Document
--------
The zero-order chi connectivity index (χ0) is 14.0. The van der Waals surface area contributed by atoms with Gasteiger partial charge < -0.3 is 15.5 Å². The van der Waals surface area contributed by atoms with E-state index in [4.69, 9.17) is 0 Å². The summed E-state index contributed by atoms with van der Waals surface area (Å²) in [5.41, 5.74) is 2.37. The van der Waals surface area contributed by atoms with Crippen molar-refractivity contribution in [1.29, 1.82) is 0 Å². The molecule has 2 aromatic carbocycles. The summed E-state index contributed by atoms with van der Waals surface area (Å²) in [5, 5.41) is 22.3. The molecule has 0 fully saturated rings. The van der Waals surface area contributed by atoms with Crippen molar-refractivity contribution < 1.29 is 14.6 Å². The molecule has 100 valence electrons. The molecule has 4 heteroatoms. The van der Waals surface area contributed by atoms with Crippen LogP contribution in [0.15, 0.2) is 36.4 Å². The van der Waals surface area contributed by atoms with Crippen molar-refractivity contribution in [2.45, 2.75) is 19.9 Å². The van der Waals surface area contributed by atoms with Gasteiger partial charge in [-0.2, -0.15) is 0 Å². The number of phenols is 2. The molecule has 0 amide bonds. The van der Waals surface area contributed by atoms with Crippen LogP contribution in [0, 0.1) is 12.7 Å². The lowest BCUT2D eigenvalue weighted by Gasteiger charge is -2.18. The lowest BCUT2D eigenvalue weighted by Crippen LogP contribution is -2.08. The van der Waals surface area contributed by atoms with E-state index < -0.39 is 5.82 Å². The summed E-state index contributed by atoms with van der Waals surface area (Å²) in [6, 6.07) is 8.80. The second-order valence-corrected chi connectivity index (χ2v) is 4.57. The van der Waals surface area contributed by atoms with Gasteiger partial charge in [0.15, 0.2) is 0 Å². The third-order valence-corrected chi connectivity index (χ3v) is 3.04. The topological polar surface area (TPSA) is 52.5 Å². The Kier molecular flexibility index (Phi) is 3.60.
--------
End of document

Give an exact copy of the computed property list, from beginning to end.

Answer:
The zero-order chi connectivity index (χ0) is 14.0. The van der Waals surface area contributed by atoms with Gasteiger partial charge < -0.3 is 15.5 Å². The van der Waals surface area contributed by atoms with E-state index in [4.69, 9.17) is 0 Å². The summed E-state index contributed by atoms with van der Waals surface area (Å²) in [5.41, 5.74) is 2.37. The van der Waals surface area contributed by atoms with Crippen molar-refractivity contribution in [1.29, 1.82) is 0 Å². The molecule has 2 aromatic carbocycles. The summed E-state index contributed by atoms with van der Waals surface area (Å²) in [5, 5.41) is 22.3. The molecule has 0 fully saturated rings. The van der Waals surface area contributed by atoms with Crippen molar-refractivity contribution < 1.29 is 14.6 Å². The molecule has 100 valence electrons. The molecule has 4 heteroatoms. The van der Waals surface area contributed by atoms with Crippen LogP contribution in [0.15, 0.2) is 36.4 Å². The van der Waals surface area contributed by atoms with Crippen molar-refractivity contribution in [2.45, 2.75) is 19.9 Å². The van der Waals surface area contributed by atoms with Gasteiger partial charge in [-0.2, -0.15) is 0 Å². The number of phenols is 2. The molecule has 0 amide bonds. The van der Waals surface area contributed by atoms with Crippen LogP contribution in [0, 0.1) is 12.7 Å². The lowest BCUT2D eigenvalue weighted by Gasteiger charge is -2.18. The lowest BCUT2D eigenvalue weighted by Crippen LogP contribution is -2.08. The van der Waals surface area contributed by atoms with E-state index < -0.39 is 5.82 Å². The summed E-state index contributed by atoms with van der Waals surface area (Å²) in [6, 6.07) is 8.80. The second-order valence-corrected chi connectivity index (χ2v) is 4.57. The van der Waals surface area contributed by atoms with Gasteiger partial charge in [0.15, 0.2) is 0 Å². The third-order valence-corrected chi connectivity index (χ3v) is 3.04. The topological polar surface area (TPSA) is 52.5 Å². The Kier molecular flexibility index (Phi) is 3.60.